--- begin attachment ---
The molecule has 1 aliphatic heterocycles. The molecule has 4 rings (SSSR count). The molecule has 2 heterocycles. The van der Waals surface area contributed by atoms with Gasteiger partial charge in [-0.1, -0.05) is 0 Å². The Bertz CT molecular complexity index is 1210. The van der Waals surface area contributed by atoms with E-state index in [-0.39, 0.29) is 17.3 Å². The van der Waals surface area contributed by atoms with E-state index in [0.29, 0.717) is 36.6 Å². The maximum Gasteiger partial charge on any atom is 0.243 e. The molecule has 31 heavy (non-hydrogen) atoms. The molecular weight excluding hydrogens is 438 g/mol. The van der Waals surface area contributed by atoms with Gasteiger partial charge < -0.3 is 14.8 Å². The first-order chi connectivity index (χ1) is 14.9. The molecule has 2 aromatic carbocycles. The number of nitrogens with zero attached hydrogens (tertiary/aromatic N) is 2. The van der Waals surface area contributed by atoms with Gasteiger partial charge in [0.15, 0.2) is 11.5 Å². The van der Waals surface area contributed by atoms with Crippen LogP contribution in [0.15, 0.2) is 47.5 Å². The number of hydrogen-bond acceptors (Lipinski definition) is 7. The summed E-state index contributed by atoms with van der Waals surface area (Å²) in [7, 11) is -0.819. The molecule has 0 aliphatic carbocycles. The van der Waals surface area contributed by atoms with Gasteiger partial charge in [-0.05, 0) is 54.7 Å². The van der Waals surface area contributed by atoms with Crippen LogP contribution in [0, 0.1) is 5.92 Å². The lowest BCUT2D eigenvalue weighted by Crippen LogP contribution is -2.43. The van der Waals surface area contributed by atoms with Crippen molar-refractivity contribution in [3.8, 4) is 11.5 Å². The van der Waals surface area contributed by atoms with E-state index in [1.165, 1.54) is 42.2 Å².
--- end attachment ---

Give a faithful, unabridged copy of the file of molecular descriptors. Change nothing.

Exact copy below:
The molecule has 1 aliphatic heterocycles. The molecule has 4 rings (SSSR count). The molecule has 2 heterocycles. The van der Waals surface area contributed by atoms with Gasteiger partial charge in [-0.1, -0.05) is 0 Å². The Bertz CT molecular complexity index is 1210. The van der Waals surface area contributed by atoms with E-state index in [-0.39, 0.29) is 17.3 Å². The van der Waals surface area contributed by atoms with E-state index in [0.29, 0.717) is 36.6 Å². The maximum Gasteiger partial charge on any atom is 0.243 e. The molecule has 31 heavy (non-hydrogen) atoms. The molecular weight excluding hydrogens is 438 g/mol. The van der Waals surface area contributed by atoms with Gasteiger partial charge < -0.3 is 14.8 Å². The first-order chi connectivity index (χ1) is 14.9. The molecule has 2 aromatic carbocycles. The number of nitrogens with zero attached hydrogens (tertiary/aromatic N) is 2. The van der Waals surface area contributed by atoms with Gasteiger partial charge in [0.15, 0.2) is 11.5 Å². The van der Waals surface area contributed by atoms with Crippen LogP contribution in [0.15, 0.2) is 47.5 Å². The number of hydrogen-bond acceptors (Lipinski definition) is 7. The summed E-state index contributed by atoms with van der Waals surface area (Å²) in [7, 11) is -0.819. The molecule has 0 aliphatic carbocycles. The van der Waals surface area contributed by atoms with Gasteiger partial charge in [-0.05, 0) is 54.7 Å². The van der Waals surface area contributed by atoms with Crippen LogP contribution in [0, 0.1) is 5.92 Å². The lowest BCUT2D eigenvalue weighted by Crippen LogP contribution is -2.43. The van der Waals surface area contributed by atoms with Crippen molar-refractivity contribution in [3.8, 4) is 11.5 Å². The van der Waals surface area contributed by atoms with E-state index in [1.165, 1.54) is 42.2 Å².